Freedom to Tyranny: How serial terrorist attacks will change America forever – Part III

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In recent days Natural News editor Mike Adams, the Health Ranger, warned of a coming multi-city attack throughout the United States similar to the one that took place in Paris in November and in San Bernardino, Calif., in December. Bugout.news editor Jon E. Dougherty wrote a manuscript in 2006 examining the impact of multiple terrorist attacks in the U.S. on Americans’ constitutional rights and freedoms, a theme he continued in graduate school in 2014-15. This article is one of a series to be published over the course of several days that will provide readers insight into what they might expect in terms of reactions by federal and state governments if Adams’ prediction comes true, and if the premise of Dougherty’s research is confirmed.

(Bugout.news) In a column published in the October 1997 USIA Electronic Journal, Sen. John Ashcroft, R-Mo., said, “The protections of the Fourth Amendment are clear. The right to protection from unlawful searches is an indivisible American value. Two hundred years of court decisions have stood in defense of this fundamental right. The state’s interest in effective crime-fighting should never vitiate the citizens’ Bill of Rights.”[1] The tendencies of our elected leaders since the war on terror began, however, don’t always reflect this sound truth.

Second Amendment

The Constitution is clear on the right of Americans to own firearms:

A well regulated militia, being necessary to the security of a free state, the right of the people to keep and bear arms, shall not be infringed.

Some have argued the Second Amendment is not really an individual right – that its “well regulated militia” clause means it is a “collective” right which “allows” ordinary Americans arms only for the protection of the country. As such, they have constantly pushed a “gun control” political agenda, either severely limiting or even eliminating the right to keep and bear firearms altogether, in some jurisdictions.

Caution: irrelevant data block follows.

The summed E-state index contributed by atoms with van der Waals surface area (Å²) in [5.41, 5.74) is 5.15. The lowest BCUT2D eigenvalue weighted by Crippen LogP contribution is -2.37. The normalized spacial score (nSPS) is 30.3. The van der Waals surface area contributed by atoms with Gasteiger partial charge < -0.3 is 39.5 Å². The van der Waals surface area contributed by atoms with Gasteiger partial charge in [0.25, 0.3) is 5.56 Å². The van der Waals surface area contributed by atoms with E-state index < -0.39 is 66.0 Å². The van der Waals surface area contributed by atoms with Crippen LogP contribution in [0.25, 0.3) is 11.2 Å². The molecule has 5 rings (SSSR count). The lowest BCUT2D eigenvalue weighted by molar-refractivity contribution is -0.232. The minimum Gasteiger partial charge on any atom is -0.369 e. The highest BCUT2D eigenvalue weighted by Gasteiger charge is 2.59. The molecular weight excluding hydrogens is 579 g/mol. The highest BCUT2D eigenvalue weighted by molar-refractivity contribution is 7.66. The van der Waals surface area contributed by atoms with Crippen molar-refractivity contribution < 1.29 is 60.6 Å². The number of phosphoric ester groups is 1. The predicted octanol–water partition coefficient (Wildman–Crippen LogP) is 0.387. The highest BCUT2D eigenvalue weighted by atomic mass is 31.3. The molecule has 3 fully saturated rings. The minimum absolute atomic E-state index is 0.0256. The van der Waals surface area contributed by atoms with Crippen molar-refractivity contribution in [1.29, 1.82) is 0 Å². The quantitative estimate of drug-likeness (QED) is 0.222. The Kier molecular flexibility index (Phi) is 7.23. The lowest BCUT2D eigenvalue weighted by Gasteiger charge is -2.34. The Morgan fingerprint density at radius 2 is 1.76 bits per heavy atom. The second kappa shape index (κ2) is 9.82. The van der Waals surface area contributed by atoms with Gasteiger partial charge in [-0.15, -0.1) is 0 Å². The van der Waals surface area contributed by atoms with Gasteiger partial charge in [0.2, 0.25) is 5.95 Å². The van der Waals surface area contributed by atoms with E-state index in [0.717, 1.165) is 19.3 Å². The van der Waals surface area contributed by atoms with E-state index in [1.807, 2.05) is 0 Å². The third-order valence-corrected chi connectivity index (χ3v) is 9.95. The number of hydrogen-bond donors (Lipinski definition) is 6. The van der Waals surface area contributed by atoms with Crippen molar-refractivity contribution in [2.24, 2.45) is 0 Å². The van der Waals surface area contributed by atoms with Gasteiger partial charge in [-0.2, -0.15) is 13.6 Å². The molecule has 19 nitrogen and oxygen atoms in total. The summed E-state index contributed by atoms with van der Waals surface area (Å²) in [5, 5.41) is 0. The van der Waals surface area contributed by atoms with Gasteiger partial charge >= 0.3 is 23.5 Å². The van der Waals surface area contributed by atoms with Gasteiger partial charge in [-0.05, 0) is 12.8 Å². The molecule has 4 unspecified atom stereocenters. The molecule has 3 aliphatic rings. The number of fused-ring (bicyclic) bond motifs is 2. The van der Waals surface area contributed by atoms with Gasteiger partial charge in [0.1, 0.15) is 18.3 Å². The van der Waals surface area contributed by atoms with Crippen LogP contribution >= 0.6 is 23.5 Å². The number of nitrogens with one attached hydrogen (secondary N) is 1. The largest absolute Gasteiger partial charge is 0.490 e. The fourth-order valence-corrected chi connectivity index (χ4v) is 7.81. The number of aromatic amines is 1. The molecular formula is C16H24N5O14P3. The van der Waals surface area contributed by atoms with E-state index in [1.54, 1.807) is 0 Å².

Renewed calls for more gun control came after 9/11, when some elected politicians tied such ambitions to terrorism. Eliminating Americans’ Second Amendment right, they argued, would enhance national security and help combat terrorism.

In May 2003, led by Sen. Frank Lautenberg, D-N.J., a group of lawmakers with an anti-gun history introduced what they called the “Homeland Security Gun Safety Act.” Lautenberg claimed the legislation would close “loopholes” in gun laws “that allow terrorists to access weapons and explosives inside our borders.”[2]

“As our government confiscates toenail scissors at airports, secures power plants, and increases domestic surveillance,” Lautenberg said, “we’re ignoring the most obvious threat that’s out there, and that is the ease in [sic] which terrorists can access weapons in virtually any town across the country.” Lautenberg also said his bill would “not affect the vast majority of honest, law-abiding Americans who want to purchase guns,” he said. Rather, he claimed, it “focuses on preventing weapons from getting into the hands of terrorists and criminals.”

Others agreed with the anti-gun approach to curbing terrorism. In calling for more gun control in the wake of the D.C. sniper killings, National Public Radio reporter Nina Totenberg claimed during an October 27, 2002 appearance on NPR’s “Inside Washington” that, “if we think we’re going to fight the war on terrorism without some sort of significant gun control, we are crazy. This was a military weapon, a copy of a military weapon. There is no reason to have such a gun, there is no reason not to have fingerprinting of these weapons so that we can tell what gun fired it.”[3]

Meanwhile, several op-ed’s in traditionally liberal newspapers like The New York Times have argued that more gun control is needed to combat terrorism. In one March 9, 2005 op-ed, the NYT Editorial Desk argued that, “thanks to gun control loopholes, dozens of terrorism suspects have managed to stock their armories with assault rifles” – though “assault rifles” are not available for sale to the general public because the term, used improperly here, is supposed to refer to fully automatic genuine military weapons.[4]

But clearly if these gun control advocates had gotten their way, the nation would not only be much more at risk, one of its time-honored and cherished basic constitutional freedoms would suffer irreparable damage.

Opponents of the Lautenberg legislation, for instance, pointed out that if passed it would have allowed “law enforcement agencies to block all gun sales in their jurisdictions by simply refusing to complete background checks.”[5]